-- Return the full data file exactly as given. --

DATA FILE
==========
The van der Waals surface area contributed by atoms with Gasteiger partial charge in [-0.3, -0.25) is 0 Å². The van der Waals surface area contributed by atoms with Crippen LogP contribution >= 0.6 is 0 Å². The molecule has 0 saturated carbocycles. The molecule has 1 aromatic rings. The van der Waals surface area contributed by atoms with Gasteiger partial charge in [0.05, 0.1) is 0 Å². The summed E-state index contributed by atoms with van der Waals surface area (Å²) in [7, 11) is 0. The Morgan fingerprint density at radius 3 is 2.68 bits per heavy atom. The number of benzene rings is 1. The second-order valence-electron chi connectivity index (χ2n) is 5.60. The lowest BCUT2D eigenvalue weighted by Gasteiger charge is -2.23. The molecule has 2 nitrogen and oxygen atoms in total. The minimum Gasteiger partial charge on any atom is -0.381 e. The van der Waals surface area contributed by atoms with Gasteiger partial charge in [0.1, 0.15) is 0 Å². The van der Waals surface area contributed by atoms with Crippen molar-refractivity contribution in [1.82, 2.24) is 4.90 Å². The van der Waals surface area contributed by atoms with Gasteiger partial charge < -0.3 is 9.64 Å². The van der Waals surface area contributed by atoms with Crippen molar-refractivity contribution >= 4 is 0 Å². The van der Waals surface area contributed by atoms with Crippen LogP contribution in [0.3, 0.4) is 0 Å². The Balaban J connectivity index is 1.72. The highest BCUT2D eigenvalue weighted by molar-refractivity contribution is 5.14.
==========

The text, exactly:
The van der Waals surface area contributed by atoms with Gasteiger partial charge in [-0.3, -0.25) is 0 Å². The van der Waals surface area contributed by atoms with Crippen LogP contribution >= 0.6 is 0 Å². The molecule has 0 saturated carbocycles. The molecule has 1 aromatic rings. The van der Waals surface area contributed by atoms with Gasteiger partial charge in [0.05, 0.1) is 0 Å². The summed E-state index contributed by atoms with van der Waals surface area (Å²) in [7, 11) is 0. The Morgan fingerprint density at radius 3 is 2.68 bits per heavy atom. The number of benzene rings is 1. The second-order valence-electron chi connectivity index (χ2n) is 5.60. The lowest BCUT2D eigenvalue weighted by Gasteiger charge is -2.23. The molecule has 2 nitrogen and oxygen atoms in total. The minimum Gasteiger partial charge on any atom is -0.381 e. The van der Waals surface area contributed by atoms with Gasteiger partial charge in [0.1, 0.15) is 0 Å². The van der Waals surface area contributed by atoms with Crippen molar-refractivity contribution in [1.82, 2.24) is 4.90 Å². The van der Waals surface area contributed by atoms with Gasteiger partial charge < -0.3 is 9.64 Å². The van der Waals surface area contributed by atoms with Crippen molar-refractivity contribution >= 4 is 0 Å². The van der Waals surface area contributed by atoms with Crippen LogP contribution in [0.3, 0.4) is 0 Å². The Balaban J connectivity index is 1.72. The highest BCUT2D eigenvalue weighted by molar-refractivity contribution is 5.14.